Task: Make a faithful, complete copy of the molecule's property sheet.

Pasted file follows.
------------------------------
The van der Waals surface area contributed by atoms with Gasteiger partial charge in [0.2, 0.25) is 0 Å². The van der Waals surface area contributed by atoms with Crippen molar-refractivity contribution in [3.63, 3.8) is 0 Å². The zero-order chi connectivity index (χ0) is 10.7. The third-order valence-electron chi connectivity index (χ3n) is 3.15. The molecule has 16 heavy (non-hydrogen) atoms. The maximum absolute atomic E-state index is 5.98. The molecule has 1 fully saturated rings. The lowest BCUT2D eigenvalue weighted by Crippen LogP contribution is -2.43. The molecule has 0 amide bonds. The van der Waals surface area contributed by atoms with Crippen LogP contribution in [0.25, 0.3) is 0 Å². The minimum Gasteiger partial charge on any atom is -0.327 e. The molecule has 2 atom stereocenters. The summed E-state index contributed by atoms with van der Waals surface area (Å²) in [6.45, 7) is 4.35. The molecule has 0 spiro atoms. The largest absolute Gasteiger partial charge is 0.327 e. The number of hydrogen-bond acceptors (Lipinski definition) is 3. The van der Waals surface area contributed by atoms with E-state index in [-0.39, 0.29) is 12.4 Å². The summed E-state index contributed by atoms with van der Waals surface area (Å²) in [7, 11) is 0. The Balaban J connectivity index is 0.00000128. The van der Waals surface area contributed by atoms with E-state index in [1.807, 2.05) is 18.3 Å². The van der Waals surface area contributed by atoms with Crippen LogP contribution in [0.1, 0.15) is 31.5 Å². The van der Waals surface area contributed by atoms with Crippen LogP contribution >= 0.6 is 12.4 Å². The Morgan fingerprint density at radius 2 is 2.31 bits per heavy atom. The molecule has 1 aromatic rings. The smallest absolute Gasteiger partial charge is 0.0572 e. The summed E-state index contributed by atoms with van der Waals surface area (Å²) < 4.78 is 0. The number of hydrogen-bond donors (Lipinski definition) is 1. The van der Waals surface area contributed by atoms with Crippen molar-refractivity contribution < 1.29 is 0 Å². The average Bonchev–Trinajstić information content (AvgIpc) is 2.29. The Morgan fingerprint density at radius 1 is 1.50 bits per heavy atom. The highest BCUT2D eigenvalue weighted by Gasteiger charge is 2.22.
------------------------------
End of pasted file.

The van der Waals surface area contributed by atoms with Gasteiger partial charge in [0.2, 0.25) is 0 Å². The van der Waals surface area contributed by atoms with Crippen molar-refractivity contribution in [3.63, 3.8) is 0 Å². The zero-order chi connectivity index (χ0) is 10.7. The third-order valence-electron chi connectivity index (χ3n) is 3.15. The molecule has 16 heavy (non-hydrogen) atoms. The maximum absolute atomic E-state index is 5.98. The molecule has 1 fully saturated rings. The lowest BCUT2D eigenvalue weighted by Crippen LogP contribution is -2.43. The molecule has 0 amide bonds. The van der Waals surface area contributed by atoms with Crippen LogP contribution in [0.25, 0.3) is 0 Å². The minimum Gasteiger partial charge on any atom is -0.327 e. The molecule has 2 atom stereocenters. The summed E-state index contributed by atoms with van der Waals surface area (Å²) in [6.45, 7) is 4.35. The molecule has 0 spiro atoms. The largest absolute Gasteiger partial charge is 0.327 e. The number of hydrogen-bond acceptors (Lipinski definition) is 3. The van der Waals surface area contributed by atoms with E-state index in [-0.39, 0.29) is 12.4 Å². The summed E-state index contributed by atoms with van der Waals surface area (Å²) in [7, 11) is 0. The Balaban J connectivity index is 0.00000128. The van der Waals surface area contributed by atoms with E-state index in [1.807, 2.05) is 18.3 Å². The van der Waals surface area contributed by atoms with Crippen LogP contribution in [0.1, 0.15) is 31.5 Å². The van der Waals surface area contributed by atoms with Crippen LogP contribution >= 0.6 is 12.4 Å². The Morgan fingerprint density at radius 2 is 2.31 bits per heavy atom. The molecule has 1 aromatic rings. The smallest absolute Gasteiger partial charge is 0.0572 e. The summed E-state index contributed by atoms with van der Waals surface area (Å²) < 4.78 is 0. The number of hydrogen-bond donors (Lipinski definition) is 1. The van der Waals surface area contributed by atoms with Crippen molar-refractivity contribution < 1.29 is 0 Å². The average Bonchev–Trinajstić information content (AvgIpc) is 2.29. The Morgan fingerprint density at radius 1 is 1.50 bits per heavy atom. The highest BCUT2D eigenvalue weighted by Gasteiger charge is 2.22.